As dynamic as the work is, deftly mixing American Idiot-esque tunes with witty dialogue, confronting our pain for 80 minutes is exhausting. Studio Theatre has graciously offered the work free-of-charge, so maybe take a break. Or share it with others to commiserate. Just be sure to include this warning: I Hate it Here will make you detest your wokeness, reconsider your friendships and marvel at how the only way out of all this is through.


Audiences can listen to I Hate it Here for free on Studio's website until March 7, 2021.

I Hate It Here is part of Studio In Your Ears, the Theatre's series of free audio dramas that also includes an adaptation of Sarah Burgess's political drama Kings.




From This Author - Lora Strum

An award-winning freelance journalist specializing in long-form, community-focused storytelling, Lora has written for the Washington City Paper, the PBS NewsHour, Marquette Magazine, BroadwayWorld.com, PhillyVoice,... (read more about this author)


Review: Pacific Northwest Ballet Trades Timeliness For Timelessness  at The David H. Koch TheaterReview: Pacific Northwest Ballet Trades Timeliness For Timelessness at The David H. Koch Theater
June 23, 2022

To designate something as a “classic,” like a diamond, is to guarantee its significance forever. The Pacific Northwest Ballet is by this definition, wholly classic, @lorastrum writes.

BWW Review: GALLIM Dance Company's BLUSH is Anything But ShyBWW Review: GALLIM Dance Company's BLUSH is Anything But Shy
April 28, 2022

In GALLIM Dance Company's 'BLUSH,' so many moments feel like a mental breakdown. Perhaps that madness is what lies just outside the theater, or perhaps that’s what audiences will leave behind.

BWW Review:  The Dance Theatre of Harlem Takes Audiences on a Journey at New York City CenterBWW Review: The Dance Theatre of Harlem Takes Audiences on a Journey at New York City Center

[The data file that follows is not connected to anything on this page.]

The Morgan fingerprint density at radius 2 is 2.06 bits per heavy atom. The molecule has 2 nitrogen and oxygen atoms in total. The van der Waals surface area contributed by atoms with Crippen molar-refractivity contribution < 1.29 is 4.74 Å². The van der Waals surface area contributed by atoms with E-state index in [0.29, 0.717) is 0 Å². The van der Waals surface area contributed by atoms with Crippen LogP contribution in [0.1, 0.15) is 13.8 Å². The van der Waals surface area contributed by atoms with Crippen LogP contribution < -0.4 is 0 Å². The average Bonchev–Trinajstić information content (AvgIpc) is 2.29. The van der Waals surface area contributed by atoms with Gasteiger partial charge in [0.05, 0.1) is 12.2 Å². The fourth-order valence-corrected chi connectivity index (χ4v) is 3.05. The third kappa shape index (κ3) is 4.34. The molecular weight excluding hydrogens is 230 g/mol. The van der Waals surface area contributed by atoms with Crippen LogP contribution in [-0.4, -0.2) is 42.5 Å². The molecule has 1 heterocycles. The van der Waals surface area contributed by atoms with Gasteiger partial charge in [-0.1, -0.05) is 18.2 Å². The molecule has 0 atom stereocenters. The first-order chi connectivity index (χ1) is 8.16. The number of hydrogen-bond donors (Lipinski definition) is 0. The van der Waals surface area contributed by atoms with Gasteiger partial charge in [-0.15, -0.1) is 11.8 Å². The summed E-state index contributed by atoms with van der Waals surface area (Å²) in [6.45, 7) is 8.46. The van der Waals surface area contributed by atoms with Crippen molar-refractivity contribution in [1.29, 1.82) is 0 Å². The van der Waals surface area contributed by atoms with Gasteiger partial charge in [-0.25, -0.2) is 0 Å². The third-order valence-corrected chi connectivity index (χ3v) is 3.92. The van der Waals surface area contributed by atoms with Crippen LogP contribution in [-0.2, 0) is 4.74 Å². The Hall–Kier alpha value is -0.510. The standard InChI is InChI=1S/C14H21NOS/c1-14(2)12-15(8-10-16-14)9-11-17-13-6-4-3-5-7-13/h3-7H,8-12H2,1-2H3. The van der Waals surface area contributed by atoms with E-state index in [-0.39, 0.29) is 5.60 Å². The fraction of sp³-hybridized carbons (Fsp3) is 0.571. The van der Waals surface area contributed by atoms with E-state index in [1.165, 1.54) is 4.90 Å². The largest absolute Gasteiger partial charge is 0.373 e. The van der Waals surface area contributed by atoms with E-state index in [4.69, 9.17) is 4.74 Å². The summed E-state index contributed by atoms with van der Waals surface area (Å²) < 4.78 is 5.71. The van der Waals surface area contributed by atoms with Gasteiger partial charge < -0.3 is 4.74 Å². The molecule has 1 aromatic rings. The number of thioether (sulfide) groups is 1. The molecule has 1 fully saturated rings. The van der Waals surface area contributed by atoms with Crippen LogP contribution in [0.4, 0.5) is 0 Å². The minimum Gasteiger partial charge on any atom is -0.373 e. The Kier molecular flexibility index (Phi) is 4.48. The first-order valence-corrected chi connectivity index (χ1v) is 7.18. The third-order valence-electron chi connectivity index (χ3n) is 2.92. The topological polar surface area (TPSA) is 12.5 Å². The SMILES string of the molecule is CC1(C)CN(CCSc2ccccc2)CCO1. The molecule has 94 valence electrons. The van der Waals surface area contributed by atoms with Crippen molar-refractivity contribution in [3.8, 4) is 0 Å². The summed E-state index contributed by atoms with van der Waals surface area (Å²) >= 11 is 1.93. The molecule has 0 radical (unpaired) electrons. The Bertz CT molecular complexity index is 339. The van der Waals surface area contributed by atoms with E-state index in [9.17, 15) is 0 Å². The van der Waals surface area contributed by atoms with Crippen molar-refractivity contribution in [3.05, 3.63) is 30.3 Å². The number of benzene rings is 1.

April 10, 2022

In a diverse, three-part program featuring choreography by Robert Garland, Claudia Schreirer and Annabelle Lopez Ochoa, audiences are gently guided through the hope and despair at war in every place.

BWW Review:  Ballet Hispánico's Doña Perón Is Not Just a PerformanceBWW Review: Ballet Hispánico's Doña Perón Is Not Just a Performance
April 2, 2022

Making its New York premiere at the City Center Dance Festival April 1-3, Doña Perón is an explosive and emotional retelling of the life of Eva “Evita” Perón, one of the most recognizable and controversial women in Argentinian history.

BWW Review: THE PAUL TAYLOR DANCE COMPANY USHERS IN NEW ERA IN THE ARTS at New York City CenterBWW Review: THE PAUL TAYLOR DANCE COMPANY USHERS IN NEW ERA IN THE ARTS at New York City Center
March 27, 2022

It’s clear that night three of the City Center Dance Festival will not be a carefree return to our yesteryears, but a step into what comes next in the arts.  There is no better steward for this unknown future than The Paul Taylor Dance Company.